The omnipotence of thoughts is essentially obsessional neurosis. The feeling that we experience when a thought becomes realised without our own direct influence. Such as when you find yourself thinking of a distant friend, only to meet them in the street the next day. Freud tells the story of a patient suffering from obsessional neurosis who recalled:
“he had once visited a hydropathic institution and found that has health improved greatly. However, he was sensible enough to attribute this improvement not to the healing properties of the water, but to the location of his room, which was next to the office of a very kind nurse. So, returning for a second visit, he asked for the same room, only to be told that it was already occupied by an old gentleman. Whereupon he gave vent to his annoyance with the words, “Then he should be struck dead!” A fortnight later the old gentleman did suffer a stroke.”
Freud explained that his patient did indeed identify this as an uncanny experience, and clarifies that every obsessional neurotic could tell similar stories, in which they described these phenomenon, which are utterly coincidental conditions, as being “”presentiments” that ‘usually’ came true.” These patients, and undeniably many others who would not be considered as suffering from obsessional neurosis, attach importance to their thoughts in a manner that turns coincidence into something almost supernatural.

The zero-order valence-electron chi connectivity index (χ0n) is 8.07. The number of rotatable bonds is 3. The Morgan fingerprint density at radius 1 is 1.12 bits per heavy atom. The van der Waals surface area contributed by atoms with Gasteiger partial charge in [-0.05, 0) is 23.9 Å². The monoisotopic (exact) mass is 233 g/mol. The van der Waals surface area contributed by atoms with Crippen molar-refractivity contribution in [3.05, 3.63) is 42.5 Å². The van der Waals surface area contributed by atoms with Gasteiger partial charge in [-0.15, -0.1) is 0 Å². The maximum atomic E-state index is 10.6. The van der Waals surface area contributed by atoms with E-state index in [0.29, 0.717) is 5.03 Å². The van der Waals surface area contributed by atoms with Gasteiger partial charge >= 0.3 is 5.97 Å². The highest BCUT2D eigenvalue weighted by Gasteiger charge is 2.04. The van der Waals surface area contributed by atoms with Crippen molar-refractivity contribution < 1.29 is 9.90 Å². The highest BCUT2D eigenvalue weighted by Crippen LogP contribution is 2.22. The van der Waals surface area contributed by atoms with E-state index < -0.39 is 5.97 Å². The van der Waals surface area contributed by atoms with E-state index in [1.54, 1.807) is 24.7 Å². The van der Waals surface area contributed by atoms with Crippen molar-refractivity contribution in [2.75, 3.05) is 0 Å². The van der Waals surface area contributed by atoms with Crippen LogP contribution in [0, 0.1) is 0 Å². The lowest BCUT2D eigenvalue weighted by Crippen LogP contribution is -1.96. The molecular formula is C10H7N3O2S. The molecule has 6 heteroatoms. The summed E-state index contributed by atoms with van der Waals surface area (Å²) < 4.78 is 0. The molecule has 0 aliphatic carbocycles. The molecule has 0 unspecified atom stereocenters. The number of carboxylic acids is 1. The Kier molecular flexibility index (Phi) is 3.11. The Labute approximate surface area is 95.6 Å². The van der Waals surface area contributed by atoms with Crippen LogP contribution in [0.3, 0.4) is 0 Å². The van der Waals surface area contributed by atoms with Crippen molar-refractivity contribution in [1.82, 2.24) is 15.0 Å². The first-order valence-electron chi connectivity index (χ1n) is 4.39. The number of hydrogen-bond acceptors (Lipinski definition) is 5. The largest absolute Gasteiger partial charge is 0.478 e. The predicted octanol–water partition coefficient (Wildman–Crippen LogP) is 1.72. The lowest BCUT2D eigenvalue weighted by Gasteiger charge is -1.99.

Freud also observes another, and what he considers most widespread, notion of the omnipotence of thoughts called the ‘evil eye’. This presents itself as the fear that something one possesses, precious to themselves, is the envy of all around them, and, by extension, the “overrating of one’s own mental processes”. I have regarded this in the context of digital media, and have concluded that, in the world of gaming predominantly, this manifests itself as the notion of control within a narrative environment which is eventually revealed to be constructed by another power. As an example, I have looked at the popular game Bioshock, by Irrational Games (2007). In this first person shooter horror game, the player begins the game as Jack, guided by a voice, via radio, to safety. Along the way you are asked by the guiding voice to dispatch enemies and complete tasks to ensure your safety. Eventually, upon being compelled to kill his own father, Jack becomes aware that the phrase “would you kindly”, which has preceded many of the guides commands, is actually a hypnotic trigger. This realisation opens the player to the terrifying notion that every act they have committed has not been of their own choice. The players’ entire understanding of the world has been a projection of the one controlling them